Chance the Rapper: "My Fault Yo"
After Donald Trump tweeted about Chance this morning, the Chicago rapper apologized for his "poorly timed comments" about Kanye West.
L-R: Scott Dudelson / Getty Images for Coachella; Ludovick Marin AFP; Mark Piasecki / GC
Chance the Rapper has apologized for a tweet, sent on Wednesday, that appeared to defend Kanye West's suddenly ear-splitting affection for Donald Trump and other right-wing ideologues. In a note posted to Twitter on Friday morning, the 25-year-old artist wrote that he would "never support anyone who has made a career out of hatred, racism, and discrimination" and promised to make amends with "immediate action and advocacy for those who need it the most."
Chance, born Chancellor Bennett, waded into the West-led Twitter muck on Wednesday afternoon. Seemingly responding to his fellow Chicagoan's bizarre pro-Trump missives, Bennett wrote, "Black people don’t have to be democrats." It was retweeted 74,000 times before Trump himself thanked Bennett for his support on Friday morning.
If West's vocal support for Trump seemed a little jarring—though far from shocking— Bennett's tweet seemed completely at odds with his previous record on social issues. His father, Ken Williams-Bennett, served as an aide to then-Senator Barack Obama, and Chance visited the White House with some frequency during Obama's second term as President. Chance has been an advocate for Chicago's public schools in recent years, donating $1 million and raising $2.2 million in grant money for the school system. He's discussed his ideas with Illinois Governor Bruce Rauner, and been critical of the highly controversial Mayor of Chicago, Rahm Emanuel. Bennett rarely misses an opportunity to profess his love for Chicago, a city that Trump has consistently maligned, once going so far as to suggest that it is less safe than war-torn Afghanistan.
"Anyone who knows me knows how passionate I am about my city and my loved ones," Bennett writes in the statement. "I am about my city and my loved ones. Kanye West is not just a mentor or a big homie to me. He's my family. No matter how much I may disagree with him, it's hard for me to watch people talk about someone I love—even if they were justified in doing so.
"I didn't speak up because I agree with what Kanye said or cause I fuck with trump," he continues. "I did it because I wanted to help my friend and cause I felt like I was being used to attack him. Unfortunately, my attempt to support Kanye is being used to discredit my brothers and sisters in the movement and I can't sit by and let that happen either."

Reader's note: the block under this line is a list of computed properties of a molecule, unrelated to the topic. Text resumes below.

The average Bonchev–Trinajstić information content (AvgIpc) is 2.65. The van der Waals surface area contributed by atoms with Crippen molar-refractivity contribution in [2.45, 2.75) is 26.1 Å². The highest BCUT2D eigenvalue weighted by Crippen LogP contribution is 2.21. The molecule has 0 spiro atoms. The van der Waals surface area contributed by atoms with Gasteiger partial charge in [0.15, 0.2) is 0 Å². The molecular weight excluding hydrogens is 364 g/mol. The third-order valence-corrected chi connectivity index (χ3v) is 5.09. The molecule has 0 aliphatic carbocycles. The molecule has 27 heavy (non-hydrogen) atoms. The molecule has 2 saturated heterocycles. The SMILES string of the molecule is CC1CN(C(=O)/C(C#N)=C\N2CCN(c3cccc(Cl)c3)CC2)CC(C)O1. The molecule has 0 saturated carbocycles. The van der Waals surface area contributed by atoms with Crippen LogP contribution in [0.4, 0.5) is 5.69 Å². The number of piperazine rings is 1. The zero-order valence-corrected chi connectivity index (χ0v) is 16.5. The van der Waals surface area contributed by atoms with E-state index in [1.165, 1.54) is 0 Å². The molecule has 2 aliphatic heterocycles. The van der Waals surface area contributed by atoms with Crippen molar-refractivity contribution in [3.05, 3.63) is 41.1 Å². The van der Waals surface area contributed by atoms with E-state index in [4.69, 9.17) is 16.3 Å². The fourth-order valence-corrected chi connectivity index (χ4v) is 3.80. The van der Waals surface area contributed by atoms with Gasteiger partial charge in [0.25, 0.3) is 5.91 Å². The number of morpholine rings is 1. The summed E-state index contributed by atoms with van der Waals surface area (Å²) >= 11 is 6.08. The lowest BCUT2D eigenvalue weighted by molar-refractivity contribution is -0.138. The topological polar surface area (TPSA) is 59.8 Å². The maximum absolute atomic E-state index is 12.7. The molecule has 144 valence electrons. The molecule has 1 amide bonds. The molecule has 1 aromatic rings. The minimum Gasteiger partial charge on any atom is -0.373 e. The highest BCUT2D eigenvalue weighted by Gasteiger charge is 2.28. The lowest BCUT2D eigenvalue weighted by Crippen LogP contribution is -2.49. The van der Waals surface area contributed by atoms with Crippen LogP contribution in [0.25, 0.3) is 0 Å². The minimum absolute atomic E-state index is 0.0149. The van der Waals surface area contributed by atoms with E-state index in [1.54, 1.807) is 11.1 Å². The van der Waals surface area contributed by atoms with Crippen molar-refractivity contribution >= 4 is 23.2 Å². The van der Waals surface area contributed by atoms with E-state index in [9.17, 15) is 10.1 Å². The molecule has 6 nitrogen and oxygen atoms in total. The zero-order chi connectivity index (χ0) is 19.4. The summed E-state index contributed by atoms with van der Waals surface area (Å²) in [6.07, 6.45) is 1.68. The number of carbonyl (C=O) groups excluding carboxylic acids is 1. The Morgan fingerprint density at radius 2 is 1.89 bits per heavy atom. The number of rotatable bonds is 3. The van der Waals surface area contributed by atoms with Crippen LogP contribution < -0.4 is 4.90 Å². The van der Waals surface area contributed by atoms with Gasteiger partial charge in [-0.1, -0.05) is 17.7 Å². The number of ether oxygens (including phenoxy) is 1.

Bennett goes on to insist that his criticism of the Democratic Party goes beyond a simple defense of West: "My statement about black folk not having to be democrats (though true) was a deflection from the real conversation and stemmed from a personal issue with the fact that Chicago has had generations of democratic officials with no investment or regard for black schools, neighborhood[s] or black lives. But again, said that shit at the wrongest time."
"We have to talk honestly about what is happening and has been happening in this country and we have to challenge those who are responsible, as well as those who are giving them a pass," he concludes. "If that happens to include someone I love, someone who is my brother-in-Christ and someone who I believe does really want to do what is right, it's not my job to defend or protect him. It's my job to puck up the phone and talk to him about it."
John Legend, the multi-million-selling singer-songwriter, contacted West via text on Thursday to express his concerns. "I hope you'll reconsider aligning yourself with Trump," he wrote. "You're way too powerful and influential to endorse who he is and what he stands for. As you know, what you say really means something to your fans."
West responded: "You bringing up my fans or my legacy is a tactic based on fear used to manipulate my free thought." He then screenshotted the interaction and posted it to Twitter.
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